3 out of 4 stars
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There’s a reason sci-fi books are usually so long. When authors build alternate realities, create alien planets, or render their versions of a dystopian future, pages and pages of the narrative are devoted to providing readers with histories, backstories, and other necessary information. That’s why I find Gibbo Gibbs’ take on a post-apocalyptic world extremely fascinating. Killer Domes and the Chosen One is a novella of just 134 double-spaced pages. And yet despite its brevity, it has the usual hallmarks of science fiction (e.g., synthetic humans, space travel, technologically advanced society), a surprisingly vivid setting, and a rich, coherent plot.
The apocalypse has come and gone. Part of humanity fled to space while part remained on Earth, ensconced under a protective dome. In this society, humans spend their lives as inventors, where they are rated according to the value of their projects. They don’t really sleep; instead, they get rebooted (meaning, chemicals are injected into their bodies). The reboot process suppresses their negative emotions, hence enforcing the status quo of what appears to be a secluded utopia. But Maz is different. She’s special — or so she was told. Poised to take over as the dome’s leader, things change for Maz when she meets Mitch, a man on a desperate mission to save his own dome from destruction. Yes, there are other domes. Yes, much of what Maz knew about her world is a lie. And yes, Mitch is special too. A self-declared “chosen one,” Mitch enlists the help of Maz and her best friend, Hap, to save the world — one dome at a time.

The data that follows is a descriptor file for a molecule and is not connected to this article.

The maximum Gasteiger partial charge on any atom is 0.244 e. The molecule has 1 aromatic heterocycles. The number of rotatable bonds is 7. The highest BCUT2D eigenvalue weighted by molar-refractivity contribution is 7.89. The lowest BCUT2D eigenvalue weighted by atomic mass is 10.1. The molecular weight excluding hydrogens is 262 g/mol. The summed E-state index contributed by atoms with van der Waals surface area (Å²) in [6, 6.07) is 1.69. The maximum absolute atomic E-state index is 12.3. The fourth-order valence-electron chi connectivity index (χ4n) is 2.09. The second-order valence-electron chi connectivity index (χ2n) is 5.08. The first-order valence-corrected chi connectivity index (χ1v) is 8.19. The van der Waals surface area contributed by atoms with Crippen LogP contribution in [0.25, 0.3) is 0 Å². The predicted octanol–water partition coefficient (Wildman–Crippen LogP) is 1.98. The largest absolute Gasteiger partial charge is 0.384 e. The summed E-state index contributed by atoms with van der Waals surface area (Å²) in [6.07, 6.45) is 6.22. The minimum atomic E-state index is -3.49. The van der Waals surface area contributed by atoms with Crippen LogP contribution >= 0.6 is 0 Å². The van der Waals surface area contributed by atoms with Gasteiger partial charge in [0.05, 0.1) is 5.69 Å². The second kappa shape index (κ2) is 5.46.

Killer Domes and the Chosen One manages to be both thought-provoking and ironic. There’s something philosophical about Gibbs’ vision of an age that’s saturated with technology. Gibbs initially paints the dome as a safe haven. Then he slowly dispels the illusion, both for the characters and the readers, peeling the layers back to reveal the dome for what it is — a prison and a deadly trap. There’s also something satirical about the way Gibbs exploits the literary trope of the chosen one. Both Maz and Mitch have a hero complex, including an inflated sense of self-importance that makes them nearly impossible to like. However, they both undergo their own rude awakenings as the plot thickens, and how they deal with their frailties and shortcomings takes the story to interesting directions.
Gibbs’ characters are memorable but not necessarily relatable. Most of the story is told through the third-person perspective of Maz, and she often describes people in demeaning ways. In her eyes, nearly everyone is stupid, moronic, or inferior. I also think her treatment of Hap is practically bullying, even bordering on abuse. However, given Hap’s lack of purpose outside of his relationship with Maz, commiserating with him is difficult. Mitch has some good moments when he’s interacting with his lover or his robot best friend, but his obsession to play the hero often overshadows his other qualities. Gibbs did leave some unresolved plot points, implying that there may be more of the story to come. If so, there’s definitely room for the characters to grow some more.
I rate Killer Domes and the Chosen One 3 out of 4 stars. While the plot and the setting were handled well, I can't say the same for the character development. The text is also not error-free, with a few issues in punctuation, spelling, and sentence structure. Overall, this is for readers who want a fast-paced story, particularly those who don’t have the patience or the time to wade through longer sci-fi works out there. If you’re looking to dip your toe in the sci-fi genre, this is also a good place to start.
Killer Domes and the Chosen One
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